Fast Track, Instant Track

by Vello Koiv, (M.ASCE), Riedel International, P.O. Box 3320, Portland, OR,
Bernard Hopfinger, (M.ASCE), Resident Engr.; HNTB, Kansas, MO,

Serial Information: Civil Engineering—ASCE, 1989, Vol. 59, Issue 10, Pg. 56-58

Document Type: Feature article


There is a newly constructed railroad bridge over the Wilamette River in Portland, Oregon. The 499 ft. clear maritime channel allows the world's largest ships to navigate the last mile upriver to shipyards at the Port of Portland. A new center span for the 82 year old bridge was fabricated near one of those yards, floated into position and put into place during one 72 hour period in August. The changeover was the climax of a 28 million dollar, 30 month construction project that replaced the old center swing span. The new span, 516 ft. long and 3,940 tons, is the world's longest and heaviest double track vertical lift span. Workers constructed round the clock in 12 hour shifts, averaging 60 men at a time on the job—ironworkers, millwrights, electricians, operating engineers, plus the laborers for various subcontractors. On August 11th, the new bridge was completed ready at 10 a.m., but the first train did not cross until later in the day.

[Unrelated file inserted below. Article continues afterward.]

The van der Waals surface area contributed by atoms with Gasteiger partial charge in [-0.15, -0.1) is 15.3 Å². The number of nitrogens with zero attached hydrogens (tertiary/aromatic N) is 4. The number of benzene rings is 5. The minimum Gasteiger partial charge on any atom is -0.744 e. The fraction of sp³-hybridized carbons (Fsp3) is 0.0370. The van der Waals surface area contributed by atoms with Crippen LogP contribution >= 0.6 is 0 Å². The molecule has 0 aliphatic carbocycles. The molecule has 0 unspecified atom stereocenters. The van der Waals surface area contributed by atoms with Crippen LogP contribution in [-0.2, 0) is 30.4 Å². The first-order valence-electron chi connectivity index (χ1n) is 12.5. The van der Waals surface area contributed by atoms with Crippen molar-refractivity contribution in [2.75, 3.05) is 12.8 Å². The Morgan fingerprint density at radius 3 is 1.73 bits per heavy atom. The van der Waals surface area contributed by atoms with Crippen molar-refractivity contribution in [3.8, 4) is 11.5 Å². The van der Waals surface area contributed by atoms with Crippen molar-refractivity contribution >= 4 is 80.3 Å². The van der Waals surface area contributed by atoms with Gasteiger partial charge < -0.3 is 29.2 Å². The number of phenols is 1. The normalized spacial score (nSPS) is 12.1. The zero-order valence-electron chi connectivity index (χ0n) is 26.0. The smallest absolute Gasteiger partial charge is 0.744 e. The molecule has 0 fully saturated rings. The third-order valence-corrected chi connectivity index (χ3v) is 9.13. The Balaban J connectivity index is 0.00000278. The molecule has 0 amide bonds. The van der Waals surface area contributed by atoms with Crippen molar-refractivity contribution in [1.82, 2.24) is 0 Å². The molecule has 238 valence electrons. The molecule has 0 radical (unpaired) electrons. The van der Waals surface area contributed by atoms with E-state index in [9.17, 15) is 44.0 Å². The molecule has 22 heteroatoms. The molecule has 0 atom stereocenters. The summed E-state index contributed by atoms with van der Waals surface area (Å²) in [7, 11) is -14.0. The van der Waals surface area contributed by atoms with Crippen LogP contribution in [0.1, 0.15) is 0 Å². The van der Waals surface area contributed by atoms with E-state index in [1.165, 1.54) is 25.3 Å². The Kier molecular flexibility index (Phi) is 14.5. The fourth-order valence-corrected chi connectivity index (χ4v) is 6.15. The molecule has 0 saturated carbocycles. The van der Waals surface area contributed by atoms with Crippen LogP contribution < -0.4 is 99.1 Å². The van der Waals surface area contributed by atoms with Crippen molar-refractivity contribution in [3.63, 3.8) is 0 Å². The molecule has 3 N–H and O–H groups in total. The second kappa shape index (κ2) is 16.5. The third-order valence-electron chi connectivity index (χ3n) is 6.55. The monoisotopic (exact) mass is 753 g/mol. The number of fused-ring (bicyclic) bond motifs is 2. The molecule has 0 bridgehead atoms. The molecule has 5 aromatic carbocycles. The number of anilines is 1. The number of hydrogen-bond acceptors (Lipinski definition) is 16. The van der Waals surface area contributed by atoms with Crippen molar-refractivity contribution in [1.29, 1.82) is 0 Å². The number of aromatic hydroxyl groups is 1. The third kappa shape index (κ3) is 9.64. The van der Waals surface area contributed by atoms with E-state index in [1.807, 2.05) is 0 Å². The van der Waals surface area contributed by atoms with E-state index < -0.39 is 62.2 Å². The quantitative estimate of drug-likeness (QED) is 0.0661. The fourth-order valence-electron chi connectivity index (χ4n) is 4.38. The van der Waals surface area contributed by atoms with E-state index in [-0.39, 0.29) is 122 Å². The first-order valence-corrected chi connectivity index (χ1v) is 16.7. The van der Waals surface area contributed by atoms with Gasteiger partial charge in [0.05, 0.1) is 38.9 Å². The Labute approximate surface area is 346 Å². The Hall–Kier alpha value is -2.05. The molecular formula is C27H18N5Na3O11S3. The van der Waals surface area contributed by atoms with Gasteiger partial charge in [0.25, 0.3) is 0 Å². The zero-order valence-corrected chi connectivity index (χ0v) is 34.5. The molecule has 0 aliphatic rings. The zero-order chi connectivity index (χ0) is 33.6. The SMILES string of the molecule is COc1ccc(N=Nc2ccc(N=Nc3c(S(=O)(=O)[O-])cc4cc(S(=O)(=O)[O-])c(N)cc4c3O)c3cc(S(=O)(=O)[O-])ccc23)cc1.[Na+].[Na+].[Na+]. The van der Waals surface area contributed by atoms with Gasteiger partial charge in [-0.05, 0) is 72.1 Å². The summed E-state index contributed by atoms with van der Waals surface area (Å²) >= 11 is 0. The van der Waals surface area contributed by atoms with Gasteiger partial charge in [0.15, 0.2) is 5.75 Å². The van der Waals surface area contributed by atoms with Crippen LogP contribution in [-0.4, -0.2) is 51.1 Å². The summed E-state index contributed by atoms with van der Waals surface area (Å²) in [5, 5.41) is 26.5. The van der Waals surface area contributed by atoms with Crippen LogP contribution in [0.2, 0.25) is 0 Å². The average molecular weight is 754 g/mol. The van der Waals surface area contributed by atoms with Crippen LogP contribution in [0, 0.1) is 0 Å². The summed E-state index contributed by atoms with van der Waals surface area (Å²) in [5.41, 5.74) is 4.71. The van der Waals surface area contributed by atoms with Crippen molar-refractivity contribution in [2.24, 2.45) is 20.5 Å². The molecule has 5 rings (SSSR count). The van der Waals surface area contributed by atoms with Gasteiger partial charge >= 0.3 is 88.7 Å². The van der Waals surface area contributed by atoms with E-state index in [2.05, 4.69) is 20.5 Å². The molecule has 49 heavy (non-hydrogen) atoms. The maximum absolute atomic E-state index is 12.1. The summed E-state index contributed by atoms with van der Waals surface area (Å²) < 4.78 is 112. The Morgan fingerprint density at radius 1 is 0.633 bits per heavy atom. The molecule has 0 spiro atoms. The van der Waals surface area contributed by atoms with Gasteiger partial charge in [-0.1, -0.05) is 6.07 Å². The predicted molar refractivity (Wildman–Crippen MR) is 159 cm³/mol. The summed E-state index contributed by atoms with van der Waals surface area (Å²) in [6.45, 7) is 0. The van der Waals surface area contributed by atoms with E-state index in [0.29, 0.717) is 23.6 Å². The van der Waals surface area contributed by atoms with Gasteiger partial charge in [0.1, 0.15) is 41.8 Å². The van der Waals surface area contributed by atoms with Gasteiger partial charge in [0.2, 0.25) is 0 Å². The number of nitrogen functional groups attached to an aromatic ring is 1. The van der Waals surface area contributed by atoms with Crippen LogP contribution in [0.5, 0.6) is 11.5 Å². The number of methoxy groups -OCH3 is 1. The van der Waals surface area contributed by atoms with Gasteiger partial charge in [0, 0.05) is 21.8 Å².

Subject Headings: Railroad bridges | Bridge-vehicle interaction | Rail transportation | Rivers and streams | Ships | Shipyards | Ports and harbors | Span bridges | Oregon | United States

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